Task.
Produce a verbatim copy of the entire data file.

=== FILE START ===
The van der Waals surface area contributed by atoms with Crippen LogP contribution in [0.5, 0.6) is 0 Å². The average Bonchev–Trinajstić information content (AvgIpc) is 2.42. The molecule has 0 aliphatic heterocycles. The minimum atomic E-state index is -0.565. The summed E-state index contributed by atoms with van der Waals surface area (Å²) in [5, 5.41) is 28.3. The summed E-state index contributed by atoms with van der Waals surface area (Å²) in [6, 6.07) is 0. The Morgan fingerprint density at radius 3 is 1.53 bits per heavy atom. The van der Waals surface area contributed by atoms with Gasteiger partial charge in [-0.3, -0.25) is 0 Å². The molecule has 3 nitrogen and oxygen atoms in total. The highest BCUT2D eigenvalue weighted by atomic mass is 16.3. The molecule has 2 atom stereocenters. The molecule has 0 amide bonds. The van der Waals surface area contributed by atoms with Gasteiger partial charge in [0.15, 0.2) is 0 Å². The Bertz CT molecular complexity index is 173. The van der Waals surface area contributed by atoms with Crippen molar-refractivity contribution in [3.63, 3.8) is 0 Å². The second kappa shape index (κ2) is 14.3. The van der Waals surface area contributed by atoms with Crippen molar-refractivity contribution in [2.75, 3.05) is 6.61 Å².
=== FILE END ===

The van der Waals surface area contributed by atoms with Crippen LogP contribution in [0.5, 0.6) is 0 Å². The average Bonchev–Trinajstić information content (AvgIpc) is 2.42. The molecule has 0 aliphatic heterocycles. The minimum atomic E-state index is -0.565. The summed E-state index contributed by atoms with van der Waals surface area (Å²) in [5, 5.41) is 28.3. The summed E-state index contributed by atoms with van der Waals surface area (Å²) in [6, 6.07) is 0. The Morgan fingerprint density at radius 3 is 1.53 bits per heavy atom. The van der Waals surface area contributed by atoms with Gasteiger partial charge in [-0.3, -0.25) is 0 Å². The molecule has 3 nitrogen and oxygen atoms in total. The highest BCUT2D eigenvalue weighted by atomic mass is 16.3. The molecule has 2 atom stereocenters. The molecule has 0 amide bonds. The van der Waals surface area contributed by atoms with Gasteiger partial charge in [0.15, 0.2) is 0 Å². The Bertz CT molecular complexity index is 173. The van der Waals surface area contributed by atoms with Crippen molar-refractivity contribution in [3.63, 3.8) is 0 Å². The second kappa shape index (κ2) is 14.3. The van der Waals surface area contributed by atoms with Crippen molar-refractivity contribution in [2.75, 3.05) is 6.61 Å².